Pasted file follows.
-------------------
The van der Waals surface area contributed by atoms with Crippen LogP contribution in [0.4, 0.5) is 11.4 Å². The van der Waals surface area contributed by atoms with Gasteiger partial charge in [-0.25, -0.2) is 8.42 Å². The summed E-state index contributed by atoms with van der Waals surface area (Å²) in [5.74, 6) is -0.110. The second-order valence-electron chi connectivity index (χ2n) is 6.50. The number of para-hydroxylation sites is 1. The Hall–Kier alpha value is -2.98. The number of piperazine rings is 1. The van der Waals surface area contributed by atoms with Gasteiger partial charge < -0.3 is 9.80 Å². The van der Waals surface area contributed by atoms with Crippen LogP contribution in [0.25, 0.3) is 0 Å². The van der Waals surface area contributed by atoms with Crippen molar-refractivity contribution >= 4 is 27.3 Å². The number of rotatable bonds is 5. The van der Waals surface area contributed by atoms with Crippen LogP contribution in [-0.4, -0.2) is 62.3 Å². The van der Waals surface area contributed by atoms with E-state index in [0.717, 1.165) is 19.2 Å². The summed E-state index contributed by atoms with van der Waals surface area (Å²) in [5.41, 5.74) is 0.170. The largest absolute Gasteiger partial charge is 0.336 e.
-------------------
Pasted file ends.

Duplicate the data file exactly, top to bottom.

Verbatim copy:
The van der Waals surface area contributed by atoms with Crippen LogP contribution in [0.4, 0.5) is 11.4 Å². The van der Waals surface area contributed by atoms with Gasteiger partial charge in [-0.25, -0.2) is 8.42 Å². The summed E-state index contributed by atoms with van der Waals surface area (Å²) in [5.74, 6) is -0.110. The second-order valence-electron chi connectivity index (χ2n) is 6.50. The number of para-hydroxylation sites is 1. The Hall–Kier alpha value is -2.98. The number of piperazine rings is 1. The van der Waals surface area contributed by atoms with Gasteiger partial charge < -0.3 is 9.80 Å². The van der Waals surface area contributed by atoms with Crippen LogP contribution in [0.25, 0.3) is 0 Å². The van der Waals surface area contributed by atoms with Crippen molar-refractivity contribution >= 4 is 27.3 Å². The number of rotatable bonds is 5. The van der Waals surface area contributed by atoms with Crippen LogP contribution in [-0.4, -0.2) is 62.3 Å². The van der Waals surface area contributed by atoms with E-state index in [0.717, 1.165) is 19.2 Å². The summed E-state index contributed by atoms with van der Waals surface area (Å²) in [5.41, 5.74) is 0.170. The largest absolute Gasteiger partial charge is 0.336 e.